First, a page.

Filmmaker Roland Emmerich (“Godzilla,” “Independence Day”) is up to his usual tricks in “The Day After Tomorrow” — which is to say, pulverizing large chunks of the Western hemisphere. Those Germans and their wacky fetishes.
The difference, this time, is that we really have no one but ourselves to blame. Those tornados whipping through Los Angeles? Self-inflicted. Or maybe they aren't. Honestly, it's hard to say. Emmerich has pumped so much conflicting pseudo-science and karmic irony into the movie — along with his usual kindergarten dialogue and stock characters — that he effectively nullifies his own impassioned warnings of environmental disaster. As globally thinking movie-goers, all we can really do is sit back and enjoy the carnage.
Critics have accused Emmerich of partisan politics in “The Day After Tomorrow.” Gee, ya think? It only takes him 10 minutes or so to unveil a reference to the Kyoto Protocol, which the United States foolishly abandoned, climatologist Jack Hall (Dennis Quaid) reminds the Vice President (Kenneth Welsh). If any further allusions to the current administration need be demonstrated, Emmerich includes a scene where the President (Perry King) is handed a piece of actionable news and immediately turns to his older, crustier second-in-command. "What do you think we should do?" the Prez asks, ever the master delegator.
Initially, no one takes Hall seriously when he predicts an impending Ice Age, much like one that devastated Earth over 10,000 years ago.
Unbeknownst to scientists, global warming has accelerated the process beyond even Hall's predictions, causing the Gulf Stream to cool and the ocean to reach a “critical desalination point.” Right, one of those. All that matters to the layman is that monster twisters are laying waste to Hollywood and a giant tsunami is threatening to deluge New York City. Is it mankind's fault? Emmerich implies as much, but if the same thing happened 10,000 years ago without the benefit of aerosol cans and Lincoln Navigators, why point fingers?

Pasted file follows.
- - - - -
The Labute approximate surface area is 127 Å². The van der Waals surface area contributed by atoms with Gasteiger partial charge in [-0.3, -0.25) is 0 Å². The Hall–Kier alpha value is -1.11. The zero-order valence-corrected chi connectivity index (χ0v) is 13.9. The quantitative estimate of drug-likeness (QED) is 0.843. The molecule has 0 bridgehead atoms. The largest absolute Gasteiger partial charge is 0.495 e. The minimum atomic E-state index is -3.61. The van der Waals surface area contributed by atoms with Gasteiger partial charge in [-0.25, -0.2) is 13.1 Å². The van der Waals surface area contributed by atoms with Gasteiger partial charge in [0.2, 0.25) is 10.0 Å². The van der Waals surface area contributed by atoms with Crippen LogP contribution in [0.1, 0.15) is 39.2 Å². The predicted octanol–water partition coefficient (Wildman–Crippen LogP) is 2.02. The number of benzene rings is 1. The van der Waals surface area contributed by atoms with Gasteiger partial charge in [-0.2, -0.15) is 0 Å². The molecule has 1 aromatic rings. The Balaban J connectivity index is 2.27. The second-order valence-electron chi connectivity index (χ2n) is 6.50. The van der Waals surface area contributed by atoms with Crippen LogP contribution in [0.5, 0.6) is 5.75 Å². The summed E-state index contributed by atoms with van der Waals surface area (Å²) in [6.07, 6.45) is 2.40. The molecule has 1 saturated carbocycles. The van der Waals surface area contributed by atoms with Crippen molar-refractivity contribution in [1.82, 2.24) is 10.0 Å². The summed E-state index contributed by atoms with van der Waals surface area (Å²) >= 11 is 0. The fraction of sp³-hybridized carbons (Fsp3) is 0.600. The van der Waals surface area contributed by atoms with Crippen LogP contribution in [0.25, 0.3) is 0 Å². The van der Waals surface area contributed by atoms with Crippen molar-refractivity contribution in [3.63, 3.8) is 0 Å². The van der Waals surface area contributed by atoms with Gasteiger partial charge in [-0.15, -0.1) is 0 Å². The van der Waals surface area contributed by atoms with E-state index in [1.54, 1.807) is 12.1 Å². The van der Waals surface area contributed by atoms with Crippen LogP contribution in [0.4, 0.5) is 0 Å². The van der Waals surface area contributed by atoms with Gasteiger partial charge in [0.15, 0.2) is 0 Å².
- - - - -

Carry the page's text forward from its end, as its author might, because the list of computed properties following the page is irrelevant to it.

Hall, our putative hero, is pure Cassandra — he knows glaciers and two-week ice storms are coming, but has no remedy other than advising the President to evacuate half the country. The upshot being, “The Day After Tomorrow” is not a stop-it-or-else sort of disaster flick — after the most spectacular calamaties have run their course, the main drama involves Hall's arduous slog through the tundra to rescue his teenage son (Jake Gyllenhaal from “Donnie Darko”), marooned in the ice-bound New York Public Library with his friends. Gyllenhaal is sulky and aloof in the role; pretty classmate (Emmy Rossum from “Mystic River”) notwithstanding, this survival business doesn't seem to push the kid's buttons.
For a time, Emmerich is able to deliver the knotty apocalyptic thrill promised in the trailers. The L.A. tornado scene (produced by f/x production houses Digital Domain and The Orphanage) is eye-poppingly realistic, with the city splintering to pieces under a rueful, charcoal sky.
Other sequences are less moving, including a recurring bit in which the filmmaker uses “super-cooled air” like a swarm of killer bees, chasing the characters through hallways, underground, etc. Oooh, cold air. How will we sleep at night?
Emmerich hitches his hybrid car to human interest subplots to get us through the last hour or so, with minimal success. Mostly, the characters are a banal mob of signifiers borrowed from the Jerry Bruckheimer supply locker, including (but not limited to): The estranged couple (Sela Ward plays Quaid's ex), the teen couple, the homeless guy with the dog, the contrite President and, yes, the kid with cancer. It would be manipulative if it weren't so inept. If Emmerich were more articulate and elegant in his methods, we might have internalized some of that humility which he unleashes on us like a dammed river (in the end, Americans escape the storm by fleeing to Mexico — it doesn't get much more humiliating than that). Preachy and sensationalistic, “The Day After Tomorrow” is akin to a safety lecture from a flunky bureaucrat.
Emmerich's out-of-touch sermon reaches a fever pitch in the final scene when — after the death of billions and the demise of Western civilization as we know it — he has the temerity to offer us the following silver lining: Clean air.
The Day After Tomorrow
Starring: Dennis Quaid, Jake Gyllenhaal, Sela Ward, Emmy Rossum
Rating: PG-13 (intense situations of peril)
Running time: 124 min.